The UK competition watchdog is considering launching an investigation into Apple and Google’s dominance of the mobile browser market after finding that the companies have a “stranglehold” on a range of areas including app stores.
The Competition and Markets Authority (CMA) indicated that action was needed, saying that otherwise the companies were likely to strengthen their grip on the sector, which would further restrict rivals and dissuade innovators.
Andrea Coscelli, the chief executive of the CMA, said the two firms’ dominance was holding back the UK tech sector and restricting consumer choice.
“When it comes to how people use mobile phones, Apple and Google hold all the cards,” he said. “As good as many of their services and products are, their strong grip on mobile ecosystems allows them to shut out competitors, holding back the British tech sector and limiting choice.”
The CMA said it was consulting on the launch of a market investigation into Apple and Google’s market power in mobile browsers after a year-long study of the companies’ mobile ecosystems, which it published on Friday.
It said the study found that Apple and Google have an “effective duopoly” on mobile ecosystems that gives them a stranglehold over areas including operating systems, app stores and web browsers on mobile devices.
The CMA said smartphones typically have either Google’s Chrome or Apple’s Safari pre-installed as their default browsers, with a combined market share of about 90% in the UK.
“Without interventions, both companies are likely to maintain, and even strengthen, their grip over the sector, further restricting competition and limiting incentives for innovators,” the watchdog said.
It accused Apple of blocking the emergence of cloud gaming – where video games are streamed rather than downloaded – on its app store and said it would consult on launching an investigation into that as well.
The CMA also said it was taking enforcement action against Google over its app store payment practices. The organisation said it was launching an investigation into how users can make in-app payments for digital services like gaming and subscriptions.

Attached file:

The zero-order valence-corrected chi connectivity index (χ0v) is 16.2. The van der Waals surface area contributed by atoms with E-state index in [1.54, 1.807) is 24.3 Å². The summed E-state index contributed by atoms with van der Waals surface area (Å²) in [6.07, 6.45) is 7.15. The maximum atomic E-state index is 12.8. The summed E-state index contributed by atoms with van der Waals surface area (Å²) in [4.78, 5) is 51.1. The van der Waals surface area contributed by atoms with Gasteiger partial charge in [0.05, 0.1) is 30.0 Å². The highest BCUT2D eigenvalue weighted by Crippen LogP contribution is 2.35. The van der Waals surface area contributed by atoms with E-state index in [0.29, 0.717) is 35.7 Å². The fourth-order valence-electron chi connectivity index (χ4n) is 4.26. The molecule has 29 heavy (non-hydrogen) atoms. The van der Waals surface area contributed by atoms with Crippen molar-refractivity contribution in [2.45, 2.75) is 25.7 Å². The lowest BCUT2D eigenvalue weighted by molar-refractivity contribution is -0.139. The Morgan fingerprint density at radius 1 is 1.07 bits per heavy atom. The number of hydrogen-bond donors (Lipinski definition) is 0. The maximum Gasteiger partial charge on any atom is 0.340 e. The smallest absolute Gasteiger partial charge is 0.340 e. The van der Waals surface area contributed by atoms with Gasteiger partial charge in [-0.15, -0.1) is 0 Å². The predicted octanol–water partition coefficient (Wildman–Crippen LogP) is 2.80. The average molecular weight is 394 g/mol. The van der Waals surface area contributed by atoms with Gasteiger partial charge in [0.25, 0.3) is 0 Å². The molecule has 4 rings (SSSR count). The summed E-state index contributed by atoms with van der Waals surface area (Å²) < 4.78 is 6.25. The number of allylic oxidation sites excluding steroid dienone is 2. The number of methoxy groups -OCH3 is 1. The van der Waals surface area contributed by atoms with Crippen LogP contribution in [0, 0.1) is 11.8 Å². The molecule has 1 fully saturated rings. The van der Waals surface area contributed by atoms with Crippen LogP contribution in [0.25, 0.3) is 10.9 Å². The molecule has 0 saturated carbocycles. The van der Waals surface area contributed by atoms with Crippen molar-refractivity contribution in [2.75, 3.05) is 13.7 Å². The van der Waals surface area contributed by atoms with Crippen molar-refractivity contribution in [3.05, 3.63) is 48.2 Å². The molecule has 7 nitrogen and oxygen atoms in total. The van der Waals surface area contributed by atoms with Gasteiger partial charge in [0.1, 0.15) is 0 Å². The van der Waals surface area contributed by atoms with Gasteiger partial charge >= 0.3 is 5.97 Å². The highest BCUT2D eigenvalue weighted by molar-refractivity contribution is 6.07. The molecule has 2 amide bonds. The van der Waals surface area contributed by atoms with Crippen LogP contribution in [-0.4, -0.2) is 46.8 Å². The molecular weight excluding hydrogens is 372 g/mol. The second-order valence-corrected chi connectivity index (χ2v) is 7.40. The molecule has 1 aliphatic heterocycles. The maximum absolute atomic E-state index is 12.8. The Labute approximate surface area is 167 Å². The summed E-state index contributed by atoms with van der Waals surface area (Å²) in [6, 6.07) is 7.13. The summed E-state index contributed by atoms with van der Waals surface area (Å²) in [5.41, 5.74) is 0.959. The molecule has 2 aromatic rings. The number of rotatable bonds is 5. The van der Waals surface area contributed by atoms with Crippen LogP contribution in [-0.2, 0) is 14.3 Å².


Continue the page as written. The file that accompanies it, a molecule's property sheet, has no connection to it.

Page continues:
Apple said it believed in “thriving and competitive markets” and disagreed with a number of conclusions in the report that accompanied the CMA statement. It said: “We will continue to engage constructively with the Competition and Markets Authority to explain how our approach promotes competition and choice, while ensuring consumers’ privacy and security are always protected.”
Google said phones backed by its Android operating system and Google Play app store offered choice to consumers and helped developers launch global businesses.
It added: “Android phones offer people and businesses more choice than any other mobile platform. Google Play has been the launchpad for millions of apps, helping developers create global businesses that support a quarter of a million jobs in the UK alone. We will review the report and continue to engage with the CMA.”
The CMA now has eight cases open against big tech companies including Facebook’s parent company and Amazon, although a new tech unit within the CMA, the Digital Markets Unit, has yet to receive statutory powers.
Miranda Cole, a competition partner at the law firm Norton Rose Fulbright, said: “The CMA is known to be frustrated that the legislation for the proposed new digital regulatory regime is taking longer than it had hoped, so is pushing ahead with cases using its existing tools in the meantime where it identifies potential concerns in digital markets.”